Photo: Robert Clark
Inventory may be finally growing in some of the hottest US housing markets, but home prices remain on an upward trajectory, according to a new report by the listing site Zillow.
“In yet another sign that the housing market is cooling, we’re finally starting to see inventory return after several years of annual declines,” said Aaron Terrazas, Zillow senior economist, in a statement.
Compared to last year, there were 3 percent more homes for sale in October nationwide. Inventory had fallen annually for 44 straight months before posting positive growth.
In October 2017, inventory fell at a 10.2 percent annual pace. And a slight uptick in September (0.1 percent) led to stronger growth in October — a “possible sign of future increases in available inventory,” reads the report.
“The combination of tight supply and strong demand have pushed up home values in recent years, but markets always ebb and flow and there is no doubt that the tides that have buoyed sellers are shifting,” says Terrazas.
Many of the country’s hottest markets saw some of the biggest gains in inventory in October.
San Jose, California, saw the biggest annual increase in inventory — adding about 1,500 homes to the market, increasing inventory by 93.1 percent year-over-year. San Jose’s for sale inventory reached its lowest level on record last year.
Three other pricey housing West Coast housing markets — San Diego, San Francisco, and Seattle — also recorded big gains in the number of homes for sale in October.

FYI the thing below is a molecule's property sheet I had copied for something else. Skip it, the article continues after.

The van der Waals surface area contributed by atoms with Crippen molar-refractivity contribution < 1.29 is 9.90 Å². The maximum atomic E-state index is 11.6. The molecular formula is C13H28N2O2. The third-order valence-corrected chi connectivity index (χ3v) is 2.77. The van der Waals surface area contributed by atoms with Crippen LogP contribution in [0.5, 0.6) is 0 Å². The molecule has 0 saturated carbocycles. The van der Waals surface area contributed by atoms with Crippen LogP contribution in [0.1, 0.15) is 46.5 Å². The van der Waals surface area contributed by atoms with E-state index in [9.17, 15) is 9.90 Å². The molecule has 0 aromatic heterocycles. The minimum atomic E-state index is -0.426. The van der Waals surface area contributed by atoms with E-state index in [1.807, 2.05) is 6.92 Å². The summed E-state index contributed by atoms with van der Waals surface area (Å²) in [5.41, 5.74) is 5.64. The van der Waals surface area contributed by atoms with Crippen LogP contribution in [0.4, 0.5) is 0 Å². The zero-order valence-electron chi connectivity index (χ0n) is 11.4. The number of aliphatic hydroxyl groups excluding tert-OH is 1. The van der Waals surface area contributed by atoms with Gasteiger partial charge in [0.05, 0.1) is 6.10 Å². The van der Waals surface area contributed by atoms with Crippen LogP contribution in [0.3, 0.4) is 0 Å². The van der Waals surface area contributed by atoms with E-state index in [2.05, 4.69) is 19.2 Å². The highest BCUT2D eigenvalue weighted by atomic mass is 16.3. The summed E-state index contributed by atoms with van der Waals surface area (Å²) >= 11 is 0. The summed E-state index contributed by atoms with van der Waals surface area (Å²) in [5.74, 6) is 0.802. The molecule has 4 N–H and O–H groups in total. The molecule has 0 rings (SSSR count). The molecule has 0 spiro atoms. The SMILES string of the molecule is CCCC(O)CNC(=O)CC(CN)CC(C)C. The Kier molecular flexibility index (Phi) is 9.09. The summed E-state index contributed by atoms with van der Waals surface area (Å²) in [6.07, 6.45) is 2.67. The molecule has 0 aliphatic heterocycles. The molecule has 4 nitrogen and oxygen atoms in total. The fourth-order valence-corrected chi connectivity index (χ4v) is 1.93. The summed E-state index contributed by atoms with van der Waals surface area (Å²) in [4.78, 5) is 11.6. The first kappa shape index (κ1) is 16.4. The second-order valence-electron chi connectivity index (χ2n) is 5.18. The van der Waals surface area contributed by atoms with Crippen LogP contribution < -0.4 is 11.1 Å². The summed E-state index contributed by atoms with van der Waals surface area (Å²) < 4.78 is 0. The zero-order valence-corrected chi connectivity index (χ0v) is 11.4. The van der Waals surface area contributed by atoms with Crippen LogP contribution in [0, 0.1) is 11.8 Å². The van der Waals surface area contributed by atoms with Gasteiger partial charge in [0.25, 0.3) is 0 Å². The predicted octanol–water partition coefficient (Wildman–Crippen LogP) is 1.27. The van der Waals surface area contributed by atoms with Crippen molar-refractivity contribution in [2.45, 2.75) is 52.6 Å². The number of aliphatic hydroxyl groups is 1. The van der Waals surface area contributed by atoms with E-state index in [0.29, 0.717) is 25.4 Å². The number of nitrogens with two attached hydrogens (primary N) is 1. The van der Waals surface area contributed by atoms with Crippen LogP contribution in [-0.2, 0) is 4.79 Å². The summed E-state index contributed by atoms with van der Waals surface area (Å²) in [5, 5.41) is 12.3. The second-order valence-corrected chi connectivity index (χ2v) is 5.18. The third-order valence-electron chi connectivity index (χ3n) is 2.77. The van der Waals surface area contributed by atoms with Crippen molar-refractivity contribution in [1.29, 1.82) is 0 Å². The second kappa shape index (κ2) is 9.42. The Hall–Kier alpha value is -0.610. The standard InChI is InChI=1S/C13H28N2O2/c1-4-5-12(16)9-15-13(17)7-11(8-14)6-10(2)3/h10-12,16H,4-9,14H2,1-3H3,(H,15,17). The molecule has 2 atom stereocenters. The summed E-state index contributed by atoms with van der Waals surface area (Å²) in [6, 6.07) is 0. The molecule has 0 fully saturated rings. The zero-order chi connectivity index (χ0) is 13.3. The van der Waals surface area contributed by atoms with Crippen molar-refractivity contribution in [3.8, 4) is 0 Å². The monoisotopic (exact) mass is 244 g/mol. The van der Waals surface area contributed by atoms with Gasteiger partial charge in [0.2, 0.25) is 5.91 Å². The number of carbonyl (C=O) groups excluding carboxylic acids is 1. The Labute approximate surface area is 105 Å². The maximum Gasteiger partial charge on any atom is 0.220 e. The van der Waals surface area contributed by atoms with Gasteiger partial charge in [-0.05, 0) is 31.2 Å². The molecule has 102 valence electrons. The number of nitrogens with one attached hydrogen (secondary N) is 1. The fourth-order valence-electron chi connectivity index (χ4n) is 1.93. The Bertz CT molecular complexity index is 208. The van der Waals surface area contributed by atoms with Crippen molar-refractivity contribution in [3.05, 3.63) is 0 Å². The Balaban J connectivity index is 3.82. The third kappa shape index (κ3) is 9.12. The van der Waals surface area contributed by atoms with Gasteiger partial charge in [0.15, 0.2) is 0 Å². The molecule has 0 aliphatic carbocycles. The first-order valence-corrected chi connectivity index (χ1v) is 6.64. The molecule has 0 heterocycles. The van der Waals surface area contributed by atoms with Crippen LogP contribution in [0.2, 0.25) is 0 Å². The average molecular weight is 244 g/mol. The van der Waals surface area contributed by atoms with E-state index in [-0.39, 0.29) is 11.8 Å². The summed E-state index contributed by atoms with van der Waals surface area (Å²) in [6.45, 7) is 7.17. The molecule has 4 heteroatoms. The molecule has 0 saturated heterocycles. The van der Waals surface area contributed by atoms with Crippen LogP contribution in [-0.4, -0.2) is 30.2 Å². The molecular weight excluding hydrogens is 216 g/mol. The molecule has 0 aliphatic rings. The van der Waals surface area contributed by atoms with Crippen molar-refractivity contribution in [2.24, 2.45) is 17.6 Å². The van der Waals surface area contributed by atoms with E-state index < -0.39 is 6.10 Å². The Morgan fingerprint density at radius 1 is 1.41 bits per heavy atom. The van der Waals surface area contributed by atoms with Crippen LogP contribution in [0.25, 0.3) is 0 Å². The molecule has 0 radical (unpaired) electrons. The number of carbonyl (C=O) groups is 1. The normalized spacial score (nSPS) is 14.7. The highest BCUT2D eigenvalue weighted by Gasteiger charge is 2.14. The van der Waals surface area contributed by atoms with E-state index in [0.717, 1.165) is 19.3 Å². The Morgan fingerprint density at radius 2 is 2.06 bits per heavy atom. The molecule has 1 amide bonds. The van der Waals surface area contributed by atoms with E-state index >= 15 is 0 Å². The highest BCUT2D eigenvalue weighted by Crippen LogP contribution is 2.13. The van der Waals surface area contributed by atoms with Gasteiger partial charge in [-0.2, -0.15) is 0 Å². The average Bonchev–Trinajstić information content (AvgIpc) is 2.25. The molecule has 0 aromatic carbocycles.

“While there are more homes for sale, rising mortgage rates are quickly eating into what they can afford to pay,” says Terrazas.
Meanwhile, the median home value nationwide rose 7.7 percent year-over-year to $221,500 in October.
San Jose and Las Vegas saw the strongest annual price appreciation in October at 17.9 percent and 14.7 percent, respectively. These two housing markets have led the nation’s largest metros in price growth for the last 12 months.
About half of the nation’s 35 largest metro areas recorded slower home price growth in October 2018 compared to October 2017.
Rising home prices have proven to be challenging for many homebuyers, who have opted to stay in the rental market. But rising prices in the for-sale market could have a boomerang effect on the rental market.
“First-time buyers have benefited from flat or falling rents over the past year, making it somewhat easier to save for a down payment, but the decline in rents could be short-lived if higher buying costs push some people back toward the rental market,” says Terrazas.